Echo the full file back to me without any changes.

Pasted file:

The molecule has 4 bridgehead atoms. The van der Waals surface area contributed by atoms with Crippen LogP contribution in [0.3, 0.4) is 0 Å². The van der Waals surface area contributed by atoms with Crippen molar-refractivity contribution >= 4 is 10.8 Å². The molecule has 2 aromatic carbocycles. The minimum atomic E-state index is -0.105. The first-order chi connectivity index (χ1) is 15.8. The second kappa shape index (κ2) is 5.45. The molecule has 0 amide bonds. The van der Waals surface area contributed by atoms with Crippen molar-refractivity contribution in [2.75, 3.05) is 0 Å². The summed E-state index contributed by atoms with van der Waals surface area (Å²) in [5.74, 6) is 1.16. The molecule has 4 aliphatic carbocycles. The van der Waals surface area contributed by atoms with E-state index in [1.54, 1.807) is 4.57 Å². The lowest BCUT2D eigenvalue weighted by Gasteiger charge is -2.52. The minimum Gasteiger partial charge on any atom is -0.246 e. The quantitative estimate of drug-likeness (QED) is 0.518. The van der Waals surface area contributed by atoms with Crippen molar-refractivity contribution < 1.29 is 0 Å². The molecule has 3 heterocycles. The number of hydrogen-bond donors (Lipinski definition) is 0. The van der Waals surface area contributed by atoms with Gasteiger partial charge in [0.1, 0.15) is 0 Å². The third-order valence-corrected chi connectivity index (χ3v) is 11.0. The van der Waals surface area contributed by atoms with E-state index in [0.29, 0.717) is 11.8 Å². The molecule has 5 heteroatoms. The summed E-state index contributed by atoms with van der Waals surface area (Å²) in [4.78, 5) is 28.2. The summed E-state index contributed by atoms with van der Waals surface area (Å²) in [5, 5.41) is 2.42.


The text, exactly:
The molecule has 4 bridgehead atoms. The van der Waals surface area contributed by atoms with Crippen LogP contribution in [0.3, 0.4) is 0 Å². The van der Waals surface area contributed by atoms with Crippen molar-refractivity contribution >= 4 is 10.8 Å². The molecule has 2 aromatic carbocycles. The minimum atomic E-state index is -0.105. The first-order chi connectivity index (χ1) is 15.8. The second kappa shape index (κ2) is 5.45. The molecule has 0 amide bonds. The van der Waals surface area contributed by atoms with Crippen molar-refractivity contribution in [2.75, 3.05) is 0 Å². The summed E-state index contributed by atoms with van der Waals surface area (Å²) in [5.74, 6) is 1.16. The molecule has 4 aliphatic carbocycles. The van der Waals surface area contributed by atoms with E-state index in [1.54, 1.807) is 4.57 Å². The lowest BCUT2D eigenvalue weighted by Gasteiger charge is -2.52. The minimum Gasteiger partial charge on any atom is -0.246 e. The quantitative estimate of drug-likeness (QED) is 0.518. The van der Waals surface area contributed by atoms with Crippen molar-refractivity contribution < 1.29 is 0 Å². The molecule has 3 heterocycles. The number of hydrogen-bond donors (Lipinski definition) is 0. The van der Waals surface area contributed by atoms with Gasteiger partial charge in [0.1, 0.15) is 0 Å². The third-order valence-corrected chi connectivity index (χ3v) is 11.0. The van der Waals surface area contributed by atoms with E-state index in [0.29, 0.717) is 11.8 Å². The molecule has 5 heteroatoms. The summed E-state index contributed by atoms with van der Waals surface area (Å²) in [4.78, 5) is 28.2. The summed E-state index contributed by atoms with van der Waals surface area (Å²) in [5, 5.41) is 2.42.